13th September 2018: Evaluation
With reference to Camus' Absurdism paralleling my own nihilistic feelings towards Utopianism, my final outcome translated into a headpiece, worn covering the eyes to suggest the blinding futility of looking for meaning and perfection when there is in fact none, with tendrils thrusting from the inky printwork adorning the surface, and wrapping around the neck embodying the strangulating inevitability of pursuing an ideal, explored throughout my project. Vulnerability of the wearer obtained by the outcome governing essential human senses suggests the all-consuming omnipotence of Utopianism, a final consideration on the (lack of) equilibrium of the comfort it brings vs the catastrophe that I intended to analyse from the start.
My thoughts, although negative, towards my project aided in its progression, I think: I felt lost and overwhelmed by approaching my work in such a new way, especially with an emphasis on naive instruction and drawing techniques, since as a perfectionist, this practice was completely alien to me. The similarly broad philosophy of Utopianism pushed me to consider extreme ends of opinions towards what Utopia could be, and its role in society, resulting in me conducting varied research in order to ensure my experimentation was informed and development thorough, in order to dissipate my self-doubt. As a result of being so meticulous, when I pitched my project, I was able to have faith in my project, and, much to my extreme shock, my peers voted mine to be joint first in the group crit. Feedback I received was that my consistent conceptual underpinning enabled my research, experimentation and development to flow cohesively. Despite being such a stressful first project, I have learnt from Ideas Factory, to have confidence in my convictions when I have been thorough throughout with cyclical research, experimentation and development. However, I feel that my final outcome itself could have been more rigorously developed, as I think that it needed stronger visual communication in comparison to the rest of my project. If I had more time, I would have produced textiles samples from my prints, riddled with wired wool to represent the strangulating tendrils of Utopia, as, at the moment, I am not satisfied with the clarity of the idea in an outcome format from a rather abstract, stylised drawing.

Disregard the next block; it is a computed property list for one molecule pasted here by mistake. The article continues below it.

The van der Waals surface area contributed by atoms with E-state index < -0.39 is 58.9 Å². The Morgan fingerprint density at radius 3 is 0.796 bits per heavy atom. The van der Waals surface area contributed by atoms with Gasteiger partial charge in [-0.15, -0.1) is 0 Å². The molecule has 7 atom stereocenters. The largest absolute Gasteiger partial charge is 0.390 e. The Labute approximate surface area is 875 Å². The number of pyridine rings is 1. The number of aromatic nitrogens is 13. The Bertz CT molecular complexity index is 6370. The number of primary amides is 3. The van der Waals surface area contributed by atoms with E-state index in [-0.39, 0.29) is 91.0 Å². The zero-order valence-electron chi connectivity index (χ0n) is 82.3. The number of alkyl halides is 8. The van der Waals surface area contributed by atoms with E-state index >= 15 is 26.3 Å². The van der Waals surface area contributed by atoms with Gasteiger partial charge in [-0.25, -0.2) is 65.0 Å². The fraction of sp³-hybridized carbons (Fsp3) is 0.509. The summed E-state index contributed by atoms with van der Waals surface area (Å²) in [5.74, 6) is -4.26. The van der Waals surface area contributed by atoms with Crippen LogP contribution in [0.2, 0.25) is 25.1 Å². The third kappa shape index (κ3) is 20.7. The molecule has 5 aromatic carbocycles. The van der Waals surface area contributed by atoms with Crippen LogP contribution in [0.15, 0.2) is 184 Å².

Also, I feel as though my research conducted into fabric manipulation would have been more helpful to be in relation to paper (its lack of pores made for more successfully transferred prints, comparison pictured), as the skills often weren't transferable to this medium, hence the lack of a sewing machine - I could have experimented more with fold in unconventional manners as opposed to simple pleats, fanned at the apex, in order to capitalise on the other-worldliness of the final creature.
13th September 2018: Evaluation - More Cohesive Mark-Marking via Paper
13th September 2018: Evaluation - Muddied Mark-Marking via Oilcloth
12th September 2018
PHOTO 6 TAKEN AT ST MARY'S CHURCH, MELTON MOWBRAY
Approaching ink as solely a means to communicate my conceptual beliefs of Utopianism was hindering my progression I felt, since my conventional tackling of the medium jarred with the other-worldliness of this philosophy; I wanted to prod at its realms. Its intriguing ability to bleed, in keeping with pain I feel is synonymous with Utopianistic principals, pushed me to consider its kinetic potential: dropping ink into a bath of water accelerated its fluidity, producing wildly tendrillic extremities which were particularly dramatic when intertwined in pairs, the slithers of hues wrenching and wringing, with no ebbing. Similarly to my earlier experiments with acrylic and tissue, the fluidity rather personified the medium, pushing me to respond with observational drawings of the menacing, slender contours, and then to conduct research into creatures of our Earth with a comparable wrath of tentacles. All of these elements, as well as the futuristic connotations of Utopianism, drove me to consider the process of evolution, particularly artificially augmented by humans, resulting in the development of my initial proposals of these alien-like Utopian creatures, presented through a culmination of collaged primary research, as well as further experiments that combined both my earlier prints with acrylic and pleating (progressed with an apex, harking back to the arches of the church windows, pointing optimistically towards to all-powerful Utopia of Heaven). I was really satisfied with my decision to introduce both digital and physical manifestations of these experiments, as the contrast of the 2D and 3D introduced an additional dimension of other-worldliness through texture.